- Ex-Russian envoy denies discussing sanctions with US counterparts
- Michael Flynn resigned as national security adviser over controversy about earlier talks with Sergey Kislyak
Sergey Kislyak also said in his interview with state-run broadcaster Russia 24 that he did not discuss sanctions with his US counterparts, an assertion that doesn't appear to mesh with reports that US spy agencies found Kislyak had such talks with Flynn
"Just simple things," Kislyak, who ended his service as ambassador in July
, said when he was asked what he and Flynn discussed. "There are a few topics that are important to US-Russia cooperation."
"First of all, it's terrorism," Kislyak said. "This was one of the topic we discussed. This conversation was proper, calm and absolutely transparent. There were no secrets, at least on our side."
When pressed about the talks' contents, Kislyak said: "I didn't come here to testify."
"We don't comment on specific conversations," he said. "And we give them the right to decide what they want to be public and what they don't want to be public."
But Kislyak added he had "instructions not to discuss ... sanctions" with his counterparts.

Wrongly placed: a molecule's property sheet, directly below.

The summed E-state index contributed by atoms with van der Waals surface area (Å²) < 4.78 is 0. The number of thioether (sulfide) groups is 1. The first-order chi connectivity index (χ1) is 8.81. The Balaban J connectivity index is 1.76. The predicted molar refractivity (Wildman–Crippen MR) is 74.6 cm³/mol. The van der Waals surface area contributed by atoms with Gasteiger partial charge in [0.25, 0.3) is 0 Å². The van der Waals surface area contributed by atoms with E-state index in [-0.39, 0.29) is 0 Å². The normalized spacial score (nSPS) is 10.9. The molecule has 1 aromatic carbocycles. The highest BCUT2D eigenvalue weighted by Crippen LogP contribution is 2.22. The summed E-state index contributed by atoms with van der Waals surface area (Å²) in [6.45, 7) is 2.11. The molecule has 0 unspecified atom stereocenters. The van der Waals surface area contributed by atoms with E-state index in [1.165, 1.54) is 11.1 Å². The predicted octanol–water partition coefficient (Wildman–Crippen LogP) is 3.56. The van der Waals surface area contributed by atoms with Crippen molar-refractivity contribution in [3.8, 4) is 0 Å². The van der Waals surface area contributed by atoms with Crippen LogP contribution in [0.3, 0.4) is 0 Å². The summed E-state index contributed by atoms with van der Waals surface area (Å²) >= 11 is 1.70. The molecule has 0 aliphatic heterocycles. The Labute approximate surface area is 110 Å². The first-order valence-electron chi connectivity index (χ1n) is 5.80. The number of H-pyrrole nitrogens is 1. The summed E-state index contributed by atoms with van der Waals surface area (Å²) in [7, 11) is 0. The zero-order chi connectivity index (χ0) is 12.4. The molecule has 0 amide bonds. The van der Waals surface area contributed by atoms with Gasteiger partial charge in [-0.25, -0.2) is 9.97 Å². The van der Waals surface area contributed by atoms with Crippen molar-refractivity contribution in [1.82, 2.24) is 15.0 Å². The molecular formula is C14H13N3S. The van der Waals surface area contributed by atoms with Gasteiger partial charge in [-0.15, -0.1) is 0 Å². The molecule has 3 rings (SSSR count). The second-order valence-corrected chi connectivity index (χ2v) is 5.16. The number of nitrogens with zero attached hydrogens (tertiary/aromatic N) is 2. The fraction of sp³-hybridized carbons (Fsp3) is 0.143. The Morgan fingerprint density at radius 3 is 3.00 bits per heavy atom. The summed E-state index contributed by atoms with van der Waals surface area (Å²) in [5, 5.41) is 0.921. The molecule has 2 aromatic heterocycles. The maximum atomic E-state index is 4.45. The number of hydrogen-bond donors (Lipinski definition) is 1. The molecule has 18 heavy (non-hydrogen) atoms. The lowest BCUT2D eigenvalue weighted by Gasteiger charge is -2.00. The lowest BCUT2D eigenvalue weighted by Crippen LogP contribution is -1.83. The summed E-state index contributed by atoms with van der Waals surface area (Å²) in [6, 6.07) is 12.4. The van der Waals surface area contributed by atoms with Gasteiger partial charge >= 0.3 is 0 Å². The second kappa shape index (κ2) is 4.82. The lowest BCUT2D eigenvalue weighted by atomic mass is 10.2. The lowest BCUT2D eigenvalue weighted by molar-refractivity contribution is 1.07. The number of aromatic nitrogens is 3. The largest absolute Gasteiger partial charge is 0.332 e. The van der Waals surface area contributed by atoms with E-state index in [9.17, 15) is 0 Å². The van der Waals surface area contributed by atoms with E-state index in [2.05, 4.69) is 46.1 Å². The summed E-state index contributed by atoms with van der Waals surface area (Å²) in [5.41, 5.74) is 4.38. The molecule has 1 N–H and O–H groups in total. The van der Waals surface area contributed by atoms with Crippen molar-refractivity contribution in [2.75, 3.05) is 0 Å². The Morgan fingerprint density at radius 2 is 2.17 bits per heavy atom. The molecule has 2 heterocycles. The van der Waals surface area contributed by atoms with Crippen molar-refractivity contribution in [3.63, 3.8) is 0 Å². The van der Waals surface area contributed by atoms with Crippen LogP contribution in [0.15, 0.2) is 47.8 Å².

"We did not discuss sanctions with anyone. ... We do not discuss or bargain on sanctions, because we believe that they were initially introduced illegally, aggressively in (a) political sense of the way. It's partially their problem," Kislyak said.
Sources have told CNN
that Flynn, then the incoming US national security adviser, talked with Kislyak about existing US sanctions against Russia in December. It is illegal for unauthorized private citizens to negotiate
with foreign governments on behalf of the United States.
Flynn assumed the post in January but resigned the next month
after reports emerged that he misled administration officials about his talks with the Russian ambassador.